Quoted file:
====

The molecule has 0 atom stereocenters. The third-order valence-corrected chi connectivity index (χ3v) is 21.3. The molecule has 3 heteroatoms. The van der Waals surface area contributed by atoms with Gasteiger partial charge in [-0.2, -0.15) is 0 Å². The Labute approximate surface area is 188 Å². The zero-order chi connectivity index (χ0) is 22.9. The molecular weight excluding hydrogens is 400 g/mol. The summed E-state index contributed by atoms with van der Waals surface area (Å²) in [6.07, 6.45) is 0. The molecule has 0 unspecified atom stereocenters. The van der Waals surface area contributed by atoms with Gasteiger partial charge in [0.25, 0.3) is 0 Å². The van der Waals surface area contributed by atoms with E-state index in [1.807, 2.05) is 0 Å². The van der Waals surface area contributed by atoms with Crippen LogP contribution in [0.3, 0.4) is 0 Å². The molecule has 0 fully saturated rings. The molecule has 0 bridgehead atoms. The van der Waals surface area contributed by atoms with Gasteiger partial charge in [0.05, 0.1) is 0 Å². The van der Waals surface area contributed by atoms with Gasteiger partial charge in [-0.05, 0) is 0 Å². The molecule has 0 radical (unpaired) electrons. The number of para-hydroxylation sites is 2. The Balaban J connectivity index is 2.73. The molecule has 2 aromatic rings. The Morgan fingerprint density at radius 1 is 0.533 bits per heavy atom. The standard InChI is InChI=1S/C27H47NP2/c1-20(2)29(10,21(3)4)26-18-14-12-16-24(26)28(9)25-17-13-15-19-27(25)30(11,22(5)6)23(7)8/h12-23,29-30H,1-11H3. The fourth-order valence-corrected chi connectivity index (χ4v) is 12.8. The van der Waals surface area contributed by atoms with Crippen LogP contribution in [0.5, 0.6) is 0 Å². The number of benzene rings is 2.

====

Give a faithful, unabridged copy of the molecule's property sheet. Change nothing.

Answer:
The molecule has 0 atom stereocenters. The third-order valence-corrected chi connectivity index (χ3v) is 21.3. The molecule has 3 heteroatoms. The van der Waals surface area contributed by atoms with Gasteiger partial charge in [-0.2, -0.15) is 0 Å². The Labute approximate surface area is 188 Å². The zero-order chi connectivity index (χ0) is 22.9. The molecular weight excluding hydrogens is 400 g/mol. The summed E-state index contributed by atoms with van der Waals surface area (Å²) in [6.07, 6.45) is 0. The molecule has 0 unspecified atom stereocenters. The van der Waals surface area contributed by atoms with Gasteiger partial charge in [0.25, 0.3) is 0 Å². The van der Waals surface area contributed by atoms with E-state index in [1.807, 2.05) is 0 Å². The van der Waals surface area contributed by atoms with Crippen LogP contribution in [0.3, 0.4) is 0 Å². The molecule has 0 fully saturated rings. The molecule has 0 bridgehead atoms. The van der Waals surface area contributed by atoms with Gasteiger partial charge in [0.05, 0.1) is 0 Å². The van der Waals surface area contributed by atoms with Gasteiger partial charge in [-0.05, 0) is 0 Å². The molecule has 0 radical (unpaired) electrons. The number of para-hydroxylation sites is 2. The Balaban J connectivity index is 2.73. The molecule has 2 aromatic rings. The Morgan fingerprint density at radius 1 is 0.533 bits per heavy atom. The standard InChI is InChI=1S/C27H47NP2/c1-20(2)29(10,21(3)4)26-18-14-12-16-24(26)28(9)25-17-13-15-19-27(25)30(11,22(5)6)23(7)8/h12-23,29-30H,1-11H3. The fourth-order valence-corrected chi connectivity index (χ4v) is 12.8. The van der Waals surface area contributed by atoms with Crippen LogP contribution in [0.5, 0.6) is 0 Å². The number of benzene rings is 2.